NTSB to complete probe in crash killing 6 from Michigan

David Shepardson
Detroit News Washington Bureau

The National Transportation Safety Board will complete an investigation into an April 2013 crash of a Boeing 747 at Bagram Air Force Base in Afghanistan that killed seven, including six from Michigan.

In a statement Thursday, the NTSB said it is assuming responsibility from the Afghan government for completing the final report into the April 29, 2013, crash of a National Airlines Boeing 747 at Bagram. The cargo flight crashed on takeoff on its way from Bagram to Dubai. All seven crew members were fatally injured and the airplane was destroyed.

The NTSB assisted the investigation after the crash. This week, the Afghanistan Civil Aviation Authority delegated the remainder of the investigation to the NTSB, which will include completing the final report.

In 2013, investigators found evidence that a major incident — likely a shift of a multi-ton military vehicle —doomed the National Air Cargo B747-400 that crashed shortly after takeoff.

The cargo had previously been loaded in Camp Bastion, Afghanistan; the stop at Bagram was for adding fuel before continuing on to its destination in Dubai, United Arab Emirates.

The crew members killed included a pilot who had just married his longtime girlfriendin Michigan just weeks before the crash.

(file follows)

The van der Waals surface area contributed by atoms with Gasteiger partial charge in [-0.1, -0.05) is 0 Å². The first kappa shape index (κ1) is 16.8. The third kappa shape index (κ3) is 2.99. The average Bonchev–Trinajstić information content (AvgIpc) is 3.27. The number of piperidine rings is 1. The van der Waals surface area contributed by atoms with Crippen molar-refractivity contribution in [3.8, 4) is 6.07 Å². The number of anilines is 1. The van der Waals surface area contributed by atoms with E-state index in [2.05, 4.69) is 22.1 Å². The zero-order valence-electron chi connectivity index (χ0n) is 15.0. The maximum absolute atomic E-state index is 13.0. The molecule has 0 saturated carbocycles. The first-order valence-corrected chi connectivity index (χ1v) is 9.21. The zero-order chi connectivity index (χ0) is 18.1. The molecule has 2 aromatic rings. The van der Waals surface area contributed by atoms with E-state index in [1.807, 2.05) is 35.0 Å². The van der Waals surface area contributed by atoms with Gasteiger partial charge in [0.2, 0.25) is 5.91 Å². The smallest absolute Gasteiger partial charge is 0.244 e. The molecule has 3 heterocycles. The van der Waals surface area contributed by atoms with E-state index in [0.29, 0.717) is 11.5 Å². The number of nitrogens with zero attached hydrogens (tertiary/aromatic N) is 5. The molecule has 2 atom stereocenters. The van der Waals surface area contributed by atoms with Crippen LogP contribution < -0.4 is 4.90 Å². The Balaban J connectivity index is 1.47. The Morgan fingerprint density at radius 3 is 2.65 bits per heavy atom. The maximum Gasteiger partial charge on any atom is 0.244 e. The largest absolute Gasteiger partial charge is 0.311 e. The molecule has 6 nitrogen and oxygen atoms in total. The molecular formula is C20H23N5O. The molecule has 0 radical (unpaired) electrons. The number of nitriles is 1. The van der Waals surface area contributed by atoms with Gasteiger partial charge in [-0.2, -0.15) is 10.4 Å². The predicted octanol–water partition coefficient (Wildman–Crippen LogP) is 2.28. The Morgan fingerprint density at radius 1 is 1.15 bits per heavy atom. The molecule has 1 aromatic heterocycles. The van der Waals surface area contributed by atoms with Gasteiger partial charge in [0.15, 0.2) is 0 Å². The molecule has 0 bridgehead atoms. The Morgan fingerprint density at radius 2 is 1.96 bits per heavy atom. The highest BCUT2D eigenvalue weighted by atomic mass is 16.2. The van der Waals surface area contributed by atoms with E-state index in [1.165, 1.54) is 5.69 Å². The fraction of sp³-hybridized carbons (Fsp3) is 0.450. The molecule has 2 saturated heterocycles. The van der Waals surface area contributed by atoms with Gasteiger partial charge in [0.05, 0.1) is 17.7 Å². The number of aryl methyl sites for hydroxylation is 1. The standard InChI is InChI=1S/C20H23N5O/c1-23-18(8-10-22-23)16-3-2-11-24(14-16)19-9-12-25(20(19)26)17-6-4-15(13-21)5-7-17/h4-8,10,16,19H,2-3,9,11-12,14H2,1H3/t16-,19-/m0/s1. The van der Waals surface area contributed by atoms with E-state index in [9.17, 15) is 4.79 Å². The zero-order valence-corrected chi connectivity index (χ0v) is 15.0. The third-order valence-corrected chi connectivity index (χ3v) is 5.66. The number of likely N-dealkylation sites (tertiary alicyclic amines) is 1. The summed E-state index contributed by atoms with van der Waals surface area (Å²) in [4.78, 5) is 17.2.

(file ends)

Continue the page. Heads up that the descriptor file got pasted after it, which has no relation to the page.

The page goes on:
Brad Hasler, 34, of Trenton was married April 14, 2013, in a small family ceremony in Detroit.

Also killed were pilots Jeremy Lipka of Brooklyn, Mich., Jamie Brokaw of Monroe and Rinku Summan of Canton Township; loadmaster Michael Sheets of Ypsilanti; and mechanics Gary Stockdale, 51, of Romulus and Timothy Garrett of Louisville, Ky.

The plane was owned by National Airlines, an Orlando, Fla.-based subsidiary of National Air Cargo.

National Airlines, which was based until 2013 at Michigan's Willow Run Airport, west of Detroit, carries cargo commercially and for the military.

The investigating team at Bagram Air Force Base of the Afghan Ministry of Transportation and Civil Aviation of Afghanistan said investigators found the imprint from an all-terrain vehicle's spare tire on the center of the aft pressure bulkhead liner, suggesting the ATV had either shifted or broken free moments after takeoff.

Two pieces of the interior housing panels that contained data recorders — but not the recorders themselves — were recovered from inside an ATV along with some aft pressure bulkhead lining material.

Several pieces of the airplane and a hydraulic line were recovered on the runway near the point where the plane lifted off and reached rotation. "These parts were identified as being from aft of the aft pressure bulkhead," the report said.

After acknowledging their takeoff clearance, there was no further communication from the airplane, which was carrying, among other cargo, five Mine-Resistant Ambush Protected vehicles, two Oshkosh ATVs and three Cougar 4x4 vehicles — loaded on pallets in the main cargo area.

"Witnesses and video indicate that the airplane achieved a steep nose-up attitude shortly after becoming airborne before descending into the ground near the departure end of the takeoff runway at about 1056 local time," the report said.

Investigators have confirmed that a widely shown video on news sites and the Internet was authentic, a U.S. official said.

Almost all of the airplane structure forward of the doors was highly fragmented or completely consumed by fire.

The investigation recovered all remaining cargo straps and cargo locks, the hydraulic elevator actuators and several other airplane components.

DShepardson@detroitnews.com